Abstract – The article highlights the essence of the safety-II paradigm and its potential for empowering People With Disabilities (PWDs) with adaptive capacity to face crises. Furthermore, the article recommends approaching safety-II through a community of practice involving PWDs, disabled persons organizations, public safety community, and all other relevant crisis management practitioners and researchers.
The impact of disaster on a disabled person’s health is significant, including the number of People With Disability (PWD) deaths, injuries, diseases, and psychosocial problems. They are further effected with damage to their facilities and disruption to delivery of services to them over extended periods of time. Therefore, PWD safety in crises can be assured by empowering them, as well as their caregivers, family, and community that they largely depend on, with capacity to adapt in the time of crises. In the context of PWDs and “independent living” – looking after their own safety in emergency situations – one must have a good understanding of the environment and a comprehension of the risks. It is equally important to know yourself and realize your adaptive capacity to face those peculiar but frequent crises affecting the individual and catastrophic events affecting the community or society as a whole.
LIRNEasia’s report: stewarding situational awareness for safety of people with disabilities, recommends practicing Safety-II concepts because it will introduce ways for enhancing adaptive capacity for PWDs to safeguard against and appropriately respond to crises. Most importantly because Disability inclusive Disaster Risk Reduction (DiDRR) ought to consider a proactive and antifragile approach that has a focus to build on best practices that work and is effective.
This is Why
‘Safety-I’ paradigm, the predecessor to Safety-II, is accustomed to adopting the weaker Swiss Cheese Model or the Domino Model. Safety-I runs risk assessments to identifiable failures or potential malfunctions of specific components: technology, procedures, the human workers and the organisations in which they are interlinked. Risk analysis is a costly and laborious process, one that cannot ensure all microscopic, peculiar, and frequent risks affecting individuals and risks arising from catastrophic events that affects everyone can be mitigated. The problem with predicting future risks is that it works until it fails. As in the Swiss Cheese Model, when the holes in each shield slice aligns, hazards creep through leading to accidents and losses. The complexities and multitude of variations also arise from how PWDs perceive risk. Moreover, risk assessments can be laborious and incomplete in covering every possible risk factor.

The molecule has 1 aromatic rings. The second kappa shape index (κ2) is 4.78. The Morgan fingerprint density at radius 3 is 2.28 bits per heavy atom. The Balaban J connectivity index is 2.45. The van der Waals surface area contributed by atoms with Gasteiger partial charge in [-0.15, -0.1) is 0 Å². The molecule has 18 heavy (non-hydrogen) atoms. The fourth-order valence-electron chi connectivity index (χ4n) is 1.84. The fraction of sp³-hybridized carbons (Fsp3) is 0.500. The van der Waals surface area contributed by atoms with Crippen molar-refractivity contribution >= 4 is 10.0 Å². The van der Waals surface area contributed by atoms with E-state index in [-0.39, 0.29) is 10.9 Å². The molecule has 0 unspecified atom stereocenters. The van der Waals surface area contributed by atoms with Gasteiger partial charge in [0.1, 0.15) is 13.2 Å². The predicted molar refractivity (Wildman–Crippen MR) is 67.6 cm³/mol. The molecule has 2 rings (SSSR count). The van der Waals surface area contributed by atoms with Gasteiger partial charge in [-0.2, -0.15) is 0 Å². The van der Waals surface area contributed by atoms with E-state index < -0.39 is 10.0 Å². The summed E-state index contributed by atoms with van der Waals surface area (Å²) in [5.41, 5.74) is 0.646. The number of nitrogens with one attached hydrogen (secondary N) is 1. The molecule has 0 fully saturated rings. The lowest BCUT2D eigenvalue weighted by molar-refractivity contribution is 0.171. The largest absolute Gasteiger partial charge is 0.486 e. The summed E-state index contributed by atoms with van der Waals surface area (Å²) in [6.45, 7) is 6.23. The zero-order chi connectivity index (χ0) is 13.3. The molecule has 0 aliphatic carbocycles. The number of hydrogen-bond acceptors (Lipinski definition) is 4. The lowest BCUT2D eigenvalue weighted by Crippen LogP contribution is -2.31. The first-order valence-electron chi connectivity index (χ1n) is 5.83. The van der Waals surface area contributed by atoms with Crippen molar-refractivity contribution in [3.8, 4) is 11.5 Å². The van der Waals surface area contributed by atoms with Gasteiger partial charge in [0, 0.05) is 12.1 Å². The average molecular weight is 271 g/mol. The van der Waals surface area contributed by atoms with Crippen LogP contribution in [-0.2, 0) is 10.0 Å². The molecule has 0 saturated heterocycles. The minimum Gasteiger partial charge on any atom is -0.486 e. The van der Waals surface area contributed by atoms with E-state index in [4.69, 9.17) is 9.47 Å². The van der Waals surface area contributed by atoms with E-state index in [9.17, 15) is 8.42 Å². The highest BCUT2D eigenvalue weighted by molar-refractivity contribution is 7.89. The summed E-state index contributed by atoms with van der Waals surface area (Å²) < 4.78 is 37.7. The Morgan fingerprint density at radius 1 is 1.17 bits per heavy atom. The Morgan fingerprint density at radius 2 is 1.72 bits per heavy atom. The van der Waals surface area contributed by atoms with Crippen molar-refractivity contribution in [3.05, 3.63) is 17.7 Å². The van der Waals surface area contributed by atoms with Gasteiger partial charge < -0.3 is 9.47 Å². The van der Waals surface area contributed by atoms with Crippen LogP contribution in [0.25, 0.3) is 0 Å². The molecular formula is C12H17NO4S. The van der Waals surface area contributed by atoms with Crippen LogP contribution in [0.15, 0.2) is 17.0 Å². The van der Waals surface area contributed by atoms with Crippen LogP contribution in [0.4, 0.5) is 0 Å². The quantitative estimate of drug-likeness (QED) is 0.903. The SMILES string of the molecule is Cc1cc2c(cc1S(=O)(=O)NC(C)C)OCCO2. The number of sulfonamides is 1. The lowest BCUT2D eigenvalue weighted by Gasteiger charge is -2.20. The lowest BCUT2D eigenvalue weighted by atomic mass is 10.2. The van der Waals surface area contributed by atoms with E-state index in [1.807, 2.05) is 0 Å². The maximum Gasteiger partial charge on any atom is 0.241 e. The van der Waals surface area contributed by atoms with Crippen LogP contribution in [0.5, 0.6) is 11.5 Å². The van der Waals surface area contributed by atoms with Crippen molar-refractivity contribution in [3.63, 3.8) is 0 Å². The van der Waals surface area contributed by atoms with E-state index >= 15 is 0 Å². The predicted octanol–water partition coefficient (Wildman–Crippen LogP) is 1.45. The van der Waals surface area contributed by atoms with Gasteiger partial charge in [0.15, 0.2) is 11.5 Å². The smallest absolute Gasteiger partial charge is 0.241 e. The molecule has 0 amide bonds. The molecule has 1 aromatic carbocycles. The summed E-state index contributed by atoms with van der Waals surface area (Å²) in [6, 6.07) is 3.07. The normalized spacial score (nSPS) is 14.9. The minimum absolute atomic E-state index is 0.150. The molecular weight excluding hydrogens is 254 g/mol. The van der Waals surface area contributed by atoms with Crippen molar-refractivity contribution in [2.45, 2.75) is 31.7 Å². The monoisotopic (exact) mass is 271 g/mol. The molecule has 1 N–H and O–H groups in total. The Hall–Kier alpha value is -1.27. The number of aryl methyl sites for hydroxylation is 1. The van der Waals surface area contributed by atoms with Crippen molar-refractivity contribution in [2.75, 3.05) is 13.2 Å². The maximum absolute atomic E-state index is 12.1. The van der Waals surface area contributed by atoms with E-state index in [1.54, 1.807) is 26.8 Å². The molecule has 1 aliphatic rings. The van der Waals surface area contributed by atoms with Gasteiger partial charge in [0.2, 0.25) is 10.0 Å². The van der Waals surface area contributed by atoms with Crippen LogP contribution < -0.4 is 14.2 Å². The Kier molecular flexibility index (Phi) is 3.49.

The contrasting ‘Safety-II’ concept is effective and the reason why things go right is because it:
- Stops focusing only on how to avoid things from going wrong and emphasize on why things go right instead,
- Complements “antifragility” by addressing the volatility in the risk and learning to bounce forward,
- Succeeds under varying conditions of the environment and constraints,
- Assumes that everyday performance variability provides the adaptations that are needed to respond to varying conditions, and
- Acts as an evolutionary complement of the conventional Safety-I thinking that happened before resilience concepts and practices were realized
How it’s done
The situational awareness doctrine does exactly that to complement safety-II because situational awareness informs the big picture of a crisis allowing PWDs and public safety, crisis response and emergency management communities to perceive, comprehend, and project their decisions and actions necessary to adapt to the crisis. The mechanics of offering and attaining situational awareness through situational awareness platforms and tools was discussed in the previous article: situational awareness saves people with disabilities in crises.
Instrumental to DiDRR and building a situational awareness platform is the underlying basis of accepting and implementing safety-II practices – realizing what works well is not intuitive and must be a collective and collaborative effort with every stakeholder, including Public safety, Crisis Response Organizations, PWDs and Disable Persons Organizations (DPOs) learning together. For such, the report recommends that DPOs take the lead in formulating a community of practice because the community of practice will foster a ‘learning friendship’ with everyone learning about their needs, challenges, and best-practices in a meaningful way.
Who will benefit
A key outcome of a thriving community of practice will pave the way for operationalizing a useful and easy to use situational awareness platform that interconnects emergency services, response organizations, DPOs, caregivers, Family, Community, and the PWDs to be empowered to effectively project and decide on the required adaptive capacity to respond to crises. Moreover, the community of practice will break the siloed effects that is the main barrier to DiDRR. Thereby, national and local public safety officials, emergency services, and crisis response organizations are bound to succeed and be subject less criticism for excluding PWDs in crises, as it is the case now.